Developed along the outer moat of Edo Castle, Kagurazaka has a long history as an Edo Period geisha district and a popular entertainment hub. These days, the neighborhood is an exquisite blend of European and Japanese sophistication – though remnants of the castle and the area’s halcyon days can still be found – that demands eating, drinking and shopping be enjoyed at an appropriate, leisurely pace.
Shop & Stroll
The tree-lined Kagurazaka-dori is the main artery of the neighborhood, with boutiques and specialist stores oozing quality along its route. Heading up the hill from the river, enjoy alfresco dining on the boat deck of Canal Cafe, grab an area-exclusive Peko-chan-shaped obonyaki from Fujiya Iidabashi-Kagurazaka, or a fresh, steamy nikuman from the long-standing Gojuban. Inhale the enticing aroma of hojicha being freshly roasted and browse blends of tea sourced from across Japan at Rakuzan, or pick out a stylish souvenir (that you’ll likely want for yourself) at Noren.
For something a bit more fun and quirky, The Shop Called the Cat Post Office is chock-full of cat-related knick-knacks in a space barely big enough, erm, to swing a cat.
Then & Now Architecture
Although the origin of Akagi Shrine stretches back to the 1300s, 2020 sees the 10th anniversary of its contemporary facelift by Japan’s favorite architect, and local resident, Kengo Kuma (also responsible for revamping the nearby multipurpose La Kagu building). The shrine’s renovations include a new main building featuring a more open design using glass, latticed wood and steel-plate roofing. There’s also a courtyard café, and if you’ve ever wanted the opportunity to live within the grounds of a shrine (and not as a priest), a slick, aluminum-framed apartment complex.
Shrines and temples of a more traditional variety can also be found around the area. Notably, the red-lacquered Bishamonten Zenkokuji located at the crest of Kagurazaka-dori, and across the river near Iidabashi Station, Tokyo Daijingu. The latter is considered one of Tokyo’s top five shrines, and as the site of the first Shinto wedding ceremony in 1900, sees a steady stream of visitors looking for luck in love passing through its gates.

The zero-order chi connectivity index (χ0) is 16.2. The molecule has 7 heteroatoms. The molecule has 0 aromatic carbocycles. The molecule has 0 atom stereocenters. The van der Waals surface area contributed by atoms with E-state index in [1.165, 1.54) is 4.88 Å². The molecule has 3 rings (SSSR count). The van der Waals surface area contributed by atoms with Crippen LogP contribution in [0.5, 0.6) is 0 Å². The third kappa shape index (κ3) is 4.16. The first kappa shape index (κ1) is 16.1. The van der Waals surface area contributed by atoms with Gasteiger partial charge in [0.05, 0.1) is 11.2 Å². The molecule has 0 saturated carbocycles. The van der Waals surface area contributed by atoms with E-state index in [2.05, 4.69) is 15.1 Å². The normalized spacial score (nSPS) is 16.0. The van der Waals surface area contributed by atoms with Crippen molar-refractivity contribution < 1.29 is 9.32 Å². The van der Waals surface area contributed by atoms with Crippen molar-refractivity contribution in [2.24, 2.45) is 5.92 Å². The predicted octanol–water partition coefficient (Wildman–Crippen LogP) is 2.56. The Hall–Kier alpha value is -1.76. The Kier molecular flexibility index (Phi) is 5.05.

Another notable building that reflects the neighborhood’s cosmopolitan character is the English-Japanese fusion building of the Ayumi Gallery. Constructed in 1953, it was designated as an official cultural property by the Japanese government in 2011 and serves as a free-to-enter exhibition space.
One thing that Kagurazaka is not short of is French restaurants. Thanks to the large contingent of French residents (in part due to nearby schools and the Institut français du Japon – Tokyo, which regularly hosts cultural events and exhibitions), Francophiles have plenty to indulge in around the neighborhood.
For some affordable Michelin-starred fare head to Lugdunum Bouchon Lyonnais and enjoy lunch like a Lyonnais (or a Lyonnaise) in a cozy, authentic-looking setting. Immensely popular, and for good reason, is the first creperie to open in Japan, Le Bretagne. They also serve wonderful Brittany-style buckwheat galettes and have a wide selection of fine ciders. Aside from the bakeries, if it’s cheese you’re after, then this is the neighborhood to be in. Fromagerie Alpage is arguably the pick of the bunch. It may be small but packs a strong cheesy punch with helpful, knowledgeable staff and a hefty selection of European produce.
A Touch of Tradition
Maintaining the ambience of a bygone era, the tight, maze-like cobblestoned back alleys of Kakurenbo Yokocho and Hyogo Yokocho are home to real gems of the Japanese dining industry. The numerous, elegant ryotei (luxurious traditional restaurants) – many in former samurai homes hidden behind long, black-lacquered wooden walls – specializing in high-end kaiseki cuisine and geisha entertainment, are akin to establishments you would expect to find in Kyoto. For added ambience, go down Atami-Yu Kaidan (also known as Geisha Alley) and Kenban Yokocho where the appropriate twangs of shamisen being strung can occasionally be heard echoing out from a rehearsal hall before dropping into the Atami-yu bathhouse for a traditional soak. If you’ve worked up an appetite, but the price and exclusivity of many of the ryotei make you balk, take a walk over to Kagurazaka Kado, a refurbished, early Showa-era residence that doubles up as an affordable kappo restaurant and standing bar.
Photos by Stephan Jarvis